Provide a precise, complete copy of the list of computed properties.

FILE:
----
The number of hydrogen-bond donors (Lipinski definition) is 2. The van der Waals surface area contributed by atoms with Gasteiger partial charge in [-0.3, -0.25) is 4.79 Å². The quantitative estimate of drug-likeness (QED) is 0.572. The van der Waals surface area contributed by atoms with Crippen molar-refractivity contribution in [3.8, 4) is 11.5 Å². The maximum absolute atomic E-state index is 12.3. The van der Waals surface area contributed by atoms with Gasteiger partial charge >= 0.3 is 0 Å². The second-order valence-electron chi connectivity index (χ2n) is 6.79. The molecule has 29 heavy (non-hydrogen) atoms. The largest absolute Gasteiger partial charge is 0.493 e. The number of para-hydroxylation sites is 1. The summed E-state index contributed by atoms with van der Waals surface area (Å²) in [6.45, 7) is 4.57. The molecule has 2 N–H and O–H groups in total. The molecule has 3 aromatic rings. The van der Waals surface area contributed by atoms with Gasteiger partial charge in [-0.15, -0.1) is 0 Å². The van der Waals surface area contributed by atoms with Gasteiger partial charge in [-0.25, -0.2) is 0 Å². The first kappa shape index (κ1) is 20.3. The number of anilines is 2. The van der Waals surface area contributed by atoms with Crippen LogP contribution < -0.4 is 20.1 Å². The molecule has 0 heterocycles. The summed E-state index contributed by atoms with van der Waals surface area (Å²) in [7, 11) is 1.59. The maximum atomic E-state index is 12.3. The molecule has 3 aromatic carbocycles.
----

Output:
The number of hydrogen-bond donors (Lipinski definition) is 2. The van der Waals surface area contributed by atoms with Gasteiger partial charge in [-0.3, -0.25) is 4.79 Å². The quantitative estimate of drug-likeness (QED) is 0.572. The van der Waals surface area contributed by atoms with Crippen molar-refractivity contribution in [3.8, 4) is 11.5 Å². The maximum absolute atomic E-state index is 12.3. The van der Waals surface area contributed by atoms with Gasteiger partial charge >= 0.3 is 0 Å². The second-order valence-electron chi connectivity index (χ2n) is 6.79. The molecule has 29 heavy (non-hydrogen) atoms. The largest absolute Gasteiger partial charge is 0.493 e. The number of para-hydroxylation sites is 1. The summed E-state index contributed by atoms with van der Waals surface area (Å²) in [6.45, 7) is 4.57. The molecule has 2 N–H and O–H groups in total. The molecule has 3 aromatic rings. The van der Waals surface area contributed by atoms with Gasteiger partial charge in [-0.15, -0.1) is 0 Å². The van der Waals surface area contributed by atoms with Gasteiger partial charge in [-0.25, -0.2) is 0 Å². The first kappa shape index (κ1) is 20.3. The number of anilines is 2. The van der Waals surface area contributed by atoms with Crippen LogP contribution < -0.4 is 20.1 Å². The molecule has 0 heterocycles. The summed E-state index contributed by atoms with van der Waals surface area (Å²) in [7, 11) is 1.59. The maximum atomic E-state index is 12.3. The molecule has 3 aromatic carbocycles.